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Visual attention and working memory in action. How eye and hand movements shape what we perceive and remember
Visual attention and working memory in action. How eye and hand movements shape what we perceive and remember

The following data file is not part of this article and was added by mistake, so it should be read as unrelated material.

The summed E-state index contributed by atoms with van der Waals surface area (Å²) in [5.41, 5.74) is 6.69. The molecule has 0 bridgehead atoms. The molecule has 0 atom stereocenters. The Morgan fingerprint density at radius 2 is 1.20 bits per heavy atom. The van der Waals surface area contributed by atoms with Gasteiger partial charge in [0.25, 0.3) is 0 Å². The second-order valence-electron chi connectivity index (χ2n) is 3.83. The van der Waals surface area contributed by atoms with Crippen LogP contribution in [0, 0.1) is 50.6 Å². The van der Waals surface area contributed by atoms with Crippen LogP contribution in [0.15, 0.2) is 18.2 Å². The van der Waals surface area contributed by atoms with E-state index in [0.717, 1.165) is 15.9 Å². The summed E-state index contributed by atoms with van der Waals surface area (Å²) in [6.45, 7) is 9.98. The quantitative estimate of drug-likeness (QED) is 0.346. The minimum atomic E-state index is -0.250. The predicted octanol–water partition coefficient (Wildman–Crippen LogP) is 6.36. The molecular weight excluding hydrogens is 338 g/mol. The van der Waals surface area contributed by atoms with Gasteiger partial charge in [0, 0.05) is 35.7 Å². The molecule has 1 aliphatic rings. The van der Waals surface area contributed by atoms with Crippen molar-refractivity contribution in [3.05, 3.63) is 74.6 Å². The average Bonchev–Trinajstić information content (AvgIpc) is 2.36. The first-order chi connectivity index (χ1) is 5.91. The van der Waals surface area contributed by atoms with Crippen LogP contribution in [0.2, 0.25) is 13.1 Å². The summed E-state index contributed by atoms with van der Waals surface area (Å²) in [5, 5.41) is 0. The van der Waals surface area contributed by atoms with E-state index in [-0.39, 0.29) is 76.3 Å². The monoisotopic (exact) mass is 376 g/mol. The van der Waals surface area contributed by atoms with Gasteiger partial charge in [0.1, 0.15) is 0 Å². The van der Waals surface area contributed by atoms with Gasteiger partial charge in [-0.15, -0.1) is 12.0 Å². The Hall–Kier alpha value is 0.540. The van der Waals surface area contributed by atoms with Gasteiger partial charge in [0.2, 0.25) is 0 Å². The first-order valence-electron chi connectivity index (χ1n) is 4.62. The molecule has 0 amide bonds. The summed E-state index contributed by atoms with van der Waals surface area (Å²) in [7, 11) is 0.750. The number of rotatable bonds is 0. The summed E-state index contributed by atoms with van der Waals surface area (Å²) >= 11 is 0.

This doctoral thesis employed a psychophysical approach to investigate the relationship between goal-directed eye and hand movements, visual attention, and visual working memory. To establish a solid methodological basis for investigating visual attention, the first study compared the strengths and weaknesses of a set of discrimination stimuli frequently used in attention research (Chapter 2.1). Based on the results, we used a novel pink noise stimulus for approaching the following research questions concerning visual attention. In the second study, we investigated the dependence of attentional orienting on oculomotor programming (Chapter 2.2). Motivated by the claim that attention can only be allocated to locations reachable by saccadic eye movements, we measured visual sensitivity – a proxy for visual attention – within and beyond the oculomotor range using an eye abduction paradigm. Contrary to previous findings, we found that attention can be shifted without restriction to locations to which saccades cannot be executed, ruling out the necessity to program a saccadic eye movement as a prerequisite for spatial attention. The third study attempted to resolve the longstanding debate as to whether eye and hand movement targets are selected by a single attentional mechanism or by independent, effector-specific systems (Chapter 2.3). Results revealed that during simultaneous eye and hand movements, attention – an index of motor target selection – was allocated in parallel to the saccade and the reach targets. Motor target selection mechanisms moreover did not compete for attentional resources at any time during movement preparation, demonstrating that separate, effector-specific mechanisms attentionally select eye and hand movement targets. The fourth study tested the assumption of effector-specific selection mechanisms in the framework of visual working memory (Chapter 2.4). Participants memorized several locations and performed eye, hand, or simultaneous eye-hand movements during the maintenance interval. When participants performed an eye and a hand movement simultaneously to distinct locations, memory at both motor targets was enhanced with no tradeoff between the two. This suggests that the two effector systems improve working memory at their selected motor targets independently. In the final study, we dissociated the relative contributions of the two highly interdependent parameters, task relevance and oculomotor selection, to the memory benefits consistently observed at eye movement targets (Chapter 2.5). Participants memorized shapes while simultaneously either avoiding or selecting a specific location as a delayed saccade target. While oculomotor selection was consistently associated with an increased working memory performance, mere task relevance was not, indicating that the frequently reported memory benefits for task-relevant items might, in fact, be caused by oculomotor selection. In summary, goal-directed eye and hand movements selectively boost the visual processing of the currently most relevant information, and likewise bias our memory capacities according to behavioral priority. The observed motor-induced enhancements in both the attention and working memory domains appear to be independent and effector-specific, allowing for the most flexible assignment of our limited cognitive resources as we traverse through our crowded environment.